It’s funny but, other than a short period a while ago, I’ve rarely felt old at gigs, other than the very occasional show. But at Saturday night’s Cool Cat Club show, I certainly did. So, in retrospect this probably wasn’t the gig to go to ahead of yet another birthday!
Of course, Vladimir’s shows do tend to attract younger audiences than I’m used to (thankfully for a young band) but the average age of Saturday night’s audience was certainly dropped by the large crowd to see young support Sahara. More of which later.
First up are Melophobia. Pitched somewhere between garage and grunge, they’re unrelenting, with crushing riffs and screamed vocals. There’s not a lot of light in their darkness and, what melody there is, is almost exclusively derived from the bass lines. As you might expect, it’s those songs that appeal the most to MPT, and the last tune adds another dimension in that it’s almost danceable.
A significant portion of the crowd seemed to be here for young Dundee band Sahara, who apparently are still at school, which explains the mass of teens not of drinking age in the room. Who go suitably mental for the band right from the off.
The first tune sounds a bit indie landfill to be honest before the second veers surprisingly into Bob Dylan territory complete with harmonica solos (and crowd moshing)! The third is a short instrumental the energy of which takes them close to the Violent Femmes. At this point though the influences converge on the Libertines, a connection which is explicitly conveyed by a faithful cover of ‘Up The Bracket’.
It probably veers too close to the Libs for me (I was never a fan) but it’s undeniable that Sahara are an exciting live proposition and who very much have time on their side to develop their own identity.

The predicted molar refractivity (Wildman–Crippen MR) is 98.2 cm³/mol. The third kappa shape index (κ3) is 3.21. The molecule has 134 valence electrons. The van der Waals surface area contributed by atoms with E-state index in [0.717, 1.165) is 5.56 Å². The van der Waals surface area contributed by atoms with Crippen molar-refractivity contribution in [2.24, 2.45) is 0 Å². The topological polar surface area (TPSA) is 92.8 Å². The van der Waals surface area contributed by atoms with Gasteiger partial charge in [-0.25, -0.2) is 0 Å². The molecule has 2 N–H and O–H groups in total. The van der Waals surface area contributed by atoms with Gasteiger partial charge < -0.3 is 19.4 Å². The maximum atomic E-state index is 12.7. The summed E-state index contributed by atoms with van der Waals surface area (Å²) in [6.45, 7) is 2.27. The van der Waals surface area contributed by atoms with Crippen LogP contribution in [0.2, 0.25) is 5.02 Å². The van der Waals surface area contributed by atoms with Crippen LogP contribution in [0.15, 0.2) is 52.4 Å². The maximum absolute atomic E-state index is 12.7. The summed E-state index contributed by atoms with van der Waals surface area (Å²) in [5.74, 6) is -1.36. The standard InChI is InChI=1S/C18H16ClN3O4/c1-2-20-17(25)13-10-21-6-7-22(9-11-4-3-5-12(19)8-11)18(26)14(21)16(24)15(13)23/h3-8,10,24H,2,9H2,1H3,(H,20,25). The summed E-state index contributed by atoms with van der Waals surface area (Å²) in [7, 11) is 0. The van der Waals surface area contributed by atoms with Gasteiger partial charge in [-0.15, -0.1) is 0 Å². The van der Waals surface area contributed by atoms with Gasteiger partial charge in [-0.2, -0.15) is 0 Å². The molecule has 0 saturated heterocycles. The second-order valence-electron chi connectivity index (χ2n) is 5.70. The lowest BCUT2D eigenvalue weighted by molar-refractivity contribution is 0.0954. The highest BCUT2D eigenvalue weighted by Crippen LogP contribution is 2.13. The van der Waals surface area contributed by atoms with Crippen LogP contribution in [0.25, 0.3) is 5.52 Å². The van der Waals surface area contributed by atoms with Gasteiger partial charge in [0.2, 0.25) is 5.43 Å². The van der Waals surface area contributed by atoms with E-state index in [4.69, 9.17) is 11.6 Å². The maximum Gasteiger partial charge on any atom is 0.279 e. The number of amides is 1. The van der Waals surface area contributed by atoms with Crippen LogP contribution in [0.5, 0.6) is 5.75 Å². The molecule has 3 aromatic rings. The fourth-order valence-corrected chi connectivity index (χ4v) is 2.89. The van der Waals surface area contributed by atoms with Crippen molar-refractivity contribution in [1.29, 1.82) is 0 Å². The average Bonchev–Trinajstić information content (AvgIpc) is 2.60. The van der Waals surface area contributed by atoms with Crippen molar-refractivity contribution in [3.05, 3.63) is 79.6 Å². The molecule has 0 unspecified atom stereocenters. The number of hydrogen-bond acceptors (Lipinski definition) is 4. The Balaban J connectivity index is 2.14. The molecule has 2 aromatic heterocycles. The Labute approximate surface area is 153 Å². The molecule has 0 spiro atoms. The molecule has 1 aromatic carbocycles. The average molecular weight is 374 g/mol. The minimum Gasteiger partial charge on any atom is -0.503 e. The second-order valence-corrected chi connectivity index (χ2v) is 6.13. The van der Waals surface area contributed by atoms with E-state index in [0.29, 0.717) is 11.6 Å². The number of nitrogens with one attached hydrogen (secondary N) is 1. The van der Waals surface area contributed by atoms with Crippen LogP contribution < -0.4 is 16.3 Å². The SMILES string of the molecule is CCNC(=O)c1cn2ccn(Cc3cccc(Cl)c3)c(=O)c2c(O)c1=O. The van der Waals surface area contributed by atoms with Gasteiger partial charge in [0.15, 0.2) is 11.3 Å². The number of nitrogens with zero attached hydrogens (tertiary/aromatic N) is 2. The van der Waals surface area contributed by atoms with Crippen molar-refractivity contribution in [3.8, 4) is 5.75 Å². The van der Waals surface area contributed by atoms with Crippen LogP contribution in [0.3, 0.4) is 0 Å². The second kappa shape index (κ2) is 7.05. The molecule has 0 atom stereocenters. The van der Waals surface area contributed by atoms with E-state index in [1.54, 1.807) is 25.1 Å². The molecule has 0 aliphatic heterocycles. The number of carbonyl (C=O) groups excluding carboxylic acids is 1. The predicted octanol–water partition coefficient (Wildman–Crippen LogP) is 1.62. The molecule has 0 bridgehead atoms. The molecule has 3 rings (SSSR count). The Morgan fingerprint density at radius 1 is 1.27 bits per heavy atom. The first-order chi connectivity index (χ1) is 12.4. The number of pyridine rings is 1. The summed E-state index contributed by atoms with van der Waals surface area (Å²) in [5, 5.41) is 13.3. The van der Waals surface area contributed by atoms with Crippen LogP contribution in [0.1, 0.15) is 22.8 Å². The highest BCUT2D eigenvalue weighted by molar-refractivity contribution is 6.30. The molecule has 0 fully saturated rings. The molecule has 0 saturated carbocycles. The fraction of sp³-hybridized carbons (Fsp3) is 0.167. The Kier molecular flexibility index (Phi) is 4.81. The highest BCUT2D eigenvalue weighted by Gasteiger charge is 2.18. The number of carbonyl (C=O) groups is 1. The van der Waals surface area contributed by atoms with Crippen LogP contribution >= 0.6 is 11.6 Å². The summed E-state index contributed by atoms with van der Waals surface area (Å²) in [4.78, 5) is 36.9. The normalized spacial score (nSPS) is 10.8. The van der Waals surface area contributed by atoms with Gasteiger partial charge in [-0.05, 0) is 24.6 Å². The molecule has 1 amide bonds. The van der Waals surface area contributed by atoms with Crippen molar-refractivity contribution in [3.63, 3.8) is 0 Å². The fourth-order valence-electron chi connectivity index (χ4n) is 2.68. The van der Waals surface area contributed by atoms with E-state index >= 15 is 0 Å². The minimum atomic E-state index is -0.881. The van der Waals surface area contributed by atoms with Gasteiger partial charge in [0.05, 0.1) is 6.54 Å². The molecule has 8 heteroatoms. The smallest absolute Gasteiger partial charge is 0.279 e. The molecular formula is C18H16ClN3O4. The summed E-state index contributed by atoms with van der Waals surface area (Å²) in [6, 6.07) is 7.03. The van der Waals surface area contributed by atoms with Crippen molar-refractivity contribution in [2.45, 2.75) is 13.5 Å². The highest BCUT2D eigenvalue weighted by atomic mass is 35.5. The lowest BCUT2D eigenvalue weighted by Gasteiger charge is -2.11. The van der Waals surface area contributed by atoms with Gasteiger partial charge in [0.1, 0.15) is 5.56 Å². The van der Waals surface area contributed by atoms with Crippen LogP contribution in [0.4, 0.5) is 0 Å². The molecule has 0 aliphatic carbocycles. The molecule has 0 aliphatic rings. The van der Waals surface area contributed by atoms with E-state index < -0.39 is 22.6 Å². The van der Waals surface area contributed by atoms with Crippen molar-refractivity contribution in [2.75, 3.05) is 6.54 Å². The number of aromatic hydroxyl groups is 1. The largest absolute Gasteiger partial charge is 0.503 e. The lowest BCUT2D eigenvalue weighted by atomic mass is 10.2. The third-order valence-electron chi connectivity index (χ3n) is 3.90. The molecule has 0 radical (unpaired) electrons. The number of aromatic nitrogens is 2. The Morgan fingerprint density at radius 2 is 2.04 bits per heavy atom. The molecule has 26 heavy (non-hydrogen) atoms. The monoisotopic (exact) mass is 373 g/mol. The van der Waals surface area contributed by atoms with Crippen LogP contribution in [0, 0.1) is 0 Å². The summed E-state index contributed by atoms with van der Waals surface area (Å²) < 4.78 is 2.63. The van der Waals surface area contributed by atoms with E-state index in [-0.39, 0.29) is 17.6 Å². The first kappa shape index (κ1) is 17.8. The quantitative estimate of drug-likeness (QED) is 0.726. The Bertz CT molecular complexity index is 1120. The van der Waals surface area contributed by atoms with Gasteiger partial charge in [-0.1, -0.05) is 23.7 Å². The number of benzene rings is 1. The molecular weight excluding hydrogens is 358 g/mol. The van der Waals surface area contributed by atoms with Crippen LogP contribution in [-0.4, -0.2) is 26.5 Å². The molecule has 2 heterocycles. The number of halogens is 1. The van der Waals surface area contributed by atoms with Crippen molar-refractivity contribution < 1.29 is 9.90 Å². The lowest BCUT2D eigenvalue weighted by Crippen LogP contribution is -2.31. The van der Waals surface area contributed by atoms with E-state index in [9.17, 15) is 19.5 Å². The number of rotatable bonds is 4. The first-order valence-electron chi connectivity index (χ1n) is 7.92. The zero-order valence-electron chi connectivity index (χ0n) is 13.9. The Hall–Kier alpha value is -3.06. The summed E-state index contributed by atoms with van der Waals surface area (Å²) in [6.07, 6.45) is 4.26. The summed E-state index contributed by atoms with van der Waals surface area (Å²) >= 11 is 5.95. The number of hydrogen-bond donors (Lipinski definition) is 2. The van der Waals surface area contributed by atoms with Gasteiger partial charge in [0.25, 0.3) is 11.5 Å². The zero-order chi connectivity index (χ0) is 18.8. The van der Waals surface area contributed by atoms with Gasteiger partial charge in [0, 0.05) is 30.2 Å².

Vladimir have been on the road for much of 2015 with some high profile supports of late and the constant gigging has left them battle hardened. Not that they ever lacked intensity or indeed confidence but there’s an extra dimension from the off with a superb ‘Come Over’.
Pleasingly a couple of new numbers have been added to the set since the Spring whilst their ‘Born Slippy’ cover remains a crowd favourite. But it’s the recent singles like ‘Smoke Eyes’ and ‘In My Head’ which highlight just why this band are winning converts up and down the country. These songs marry the tension and ferocity of the earliest material with a distinctive melodic sensibility.
‘Valentine’ brings the set to a defiant finale, with Ross’s sign-off, “We are Vladimir!” his only spoken contribution of the evening.
In truth Vladimir don’t need any more words than that at the moment – their music and their performances are doing all the talking that’s needed.
Previously on MPT
Vladimir interview (November 2015 – Part 1 and Part 2)
Sahara interview (November 2015)
Melophobia interview (November 2015)